Write Your First Python Program In 10 Minutes
Posted by Charlie Recksieck
Even If You've Never Programmed Before
Well in this case we do want to teach some programming - but we want to show you the simplest coding you can do in Python. The catch is, we are starting from scratch; you don't need any programming knowledge, experience or classes to do this.
No matter who you are, if you take 5-10 minutes with this article you'll be writing Python code.
Also For Programmers - But New To Python
There's also a secondary audience for this post: programmers who know what they're doing in other languages but just never even tried Python.
I used to be one of those guys up til a couple years ago. There are definitely some subtleties to Python so I don't want to make it sound too simple, but it really is pretty simple, in a very good way. And I've love using it for data retrieval on web services. (I have a project where I retrieve baseball box scores from a web service in Python.) Consuming data from APIs or web services is pretty great in Python.
You'll all see that this simple language is really easy to learn fast, so let's jump in.
You'll need to install Python on your machine - it couldn't be easier. You'll use their development environment to write code in our examples. (You can also write code in other environments like Visual Studio on a more professional level. But this IDE is lightweight and fast.)
Go to https://www.python.org/downloads/ and download the latest version
Let's Start Programming
Now that you've installed Python, you can open the IDE (which traditionally stands for Integrated Development Environment), which in this instance is called "IDLE". FYI, Microsoft's "Visual Studio" which the majority of Windows developers user is also an "IDE".
Go to your Start button and browse to or search for "IDLE (Python GUI") and launch it. You should see something like this
Native Commands & "Hello World"
For those of you who've never had a programming class, having a program just write, print or output the phrase "Hello world" is the customary start.
In Python, there are lots of built-in commands that you could start using right now, without importing any additional libraries. Think of them as "core" functions. Here's a list of what those are.
One easy command is "print". So you can follow the example in the screen capture by typing: Print ("Hello world") and see what happens
As you can see, it outputs a line of Hello world in the IDE. Congratulations, you're just wrote a software program! Seriously, if that's your first time doing this, give yourself a pat on the back. Just getting this far to install Python, open up the "IDLE" IDE and doing this should be a start at demystifying the process. That's our main goal here so we want to say "Way to go!"
If you were writing a Python program that populates a web page, writes a file on the computer, sends it to some other program through an interface, or displays something to a user, you would be using this PRINT command in some form to do it. But we're not going to worry about having an end-result program in this lesson.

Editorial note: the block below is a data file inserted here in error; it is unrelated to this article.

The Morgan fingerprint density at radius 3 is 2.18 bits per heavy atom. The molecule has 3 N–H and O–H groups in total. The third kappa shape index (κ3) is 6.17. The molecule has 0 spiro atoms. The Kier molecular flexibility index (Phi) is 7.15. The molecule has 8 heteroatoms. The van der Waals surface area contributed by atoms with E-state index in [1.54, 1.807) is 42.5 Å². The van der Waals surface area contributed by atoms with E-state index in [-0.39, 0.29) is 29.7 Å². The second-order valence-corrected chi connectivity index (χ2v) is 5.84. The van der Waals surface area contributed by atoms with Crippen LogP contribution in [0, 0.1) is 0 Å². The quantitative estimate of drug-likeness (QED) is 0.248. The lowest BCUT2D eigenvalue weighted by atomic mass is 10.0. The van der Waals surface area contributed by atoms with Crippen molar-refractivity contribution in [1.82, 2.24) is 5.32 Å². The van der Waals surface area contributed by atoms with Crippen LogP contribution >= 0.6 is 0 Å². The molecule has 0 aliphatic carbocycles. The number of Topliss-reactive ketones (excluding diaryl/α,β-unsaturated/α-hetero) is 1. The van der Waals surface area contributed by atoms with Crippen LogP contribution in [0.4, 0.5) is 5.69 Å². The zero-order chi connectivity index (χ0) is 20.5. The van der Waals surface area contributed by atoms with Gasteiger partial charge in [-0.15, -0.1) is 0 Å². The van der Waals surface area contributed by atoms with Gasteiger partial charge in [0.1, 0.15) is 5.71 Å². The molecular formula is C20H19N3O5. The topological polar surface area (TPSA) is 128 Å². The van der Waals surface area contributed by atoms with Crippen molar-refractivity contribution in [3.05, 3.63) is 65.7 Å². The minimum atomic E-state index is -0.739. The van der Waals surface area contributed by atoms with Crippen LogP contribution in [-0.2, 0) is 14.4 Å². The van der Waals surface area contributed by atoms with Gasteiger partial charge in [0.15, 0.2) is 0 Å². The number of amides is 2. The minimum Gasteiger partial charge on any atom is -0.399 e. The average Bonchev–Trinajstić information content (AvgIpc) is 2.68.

Importing Libraries & A Basic Math Program
As I said above, there are core commands already loaded and available as soon as you start your Python environment window. That's great. But there are also a ton of libraries that come with the Python install which are readily available but need to be "imported" in a line of code before you can use those functions.
Let's say I'm going to write code to handle addition of a couple of fractions (something I always hated it middle school). We'll want the Fractions library which is super easy to load as you can see …
It's not much easier than that, just type "import fractions."
Why do we have to load this library when it's really part of a plain-vanilla Python installation? There are a LOT of native libraries to Python and each one takes a little bit of the computers memory and resources when loaded, not a ton but they add up fast if they were all loaded. So, since we have to explicitly load the ones, we want then we're being efficient about our memory.
If you want to browse around, here are the libraries of functions you can load in right now just like we did with "import fractions."
Let's do our fraction addition now. Without over-explaining it, you can see how it goes below:
Congrats again, you've written your second program.
One More Quick One - Get The Current Date
Now let's get the current date in our program. In this example, I'm going to import the Date functions library; and instead of just coding a quick "print (datetime.date.today())" I chose to write it to a variable which I can print.
You're definitely getting the picture. And if you've written code before (but are reading this as an introduction to Python) you'll notice that we don't have to declare or instantiate variables before using them. Pretty neat.
Where To Go Next With This
We aren't going to write a multi-part primer on Python coding right now, this month. But we'd be happy to answer questions or point you in the right direction if you want to play around; or if you want to ask if Python is a viable option for your project.
Meanwhile, the next step is writing a python script (.LY file extension) that you can run to make a web page or take input and display messages from users.
But if you're asking us, the next thing to explore is downloading other programmers' libraries (not just core Python that we downloaded). We promise to get into it sometime. Meanwhile, if this got you excited, go ahead and google what you'd like to do with Python.
We just wanted to demystify Python and for you total newbies we wanted to demystify programming in general. Congratulations again on becoming a Python programmer in the time it takes to listen to "In A Gadda Da Vida"!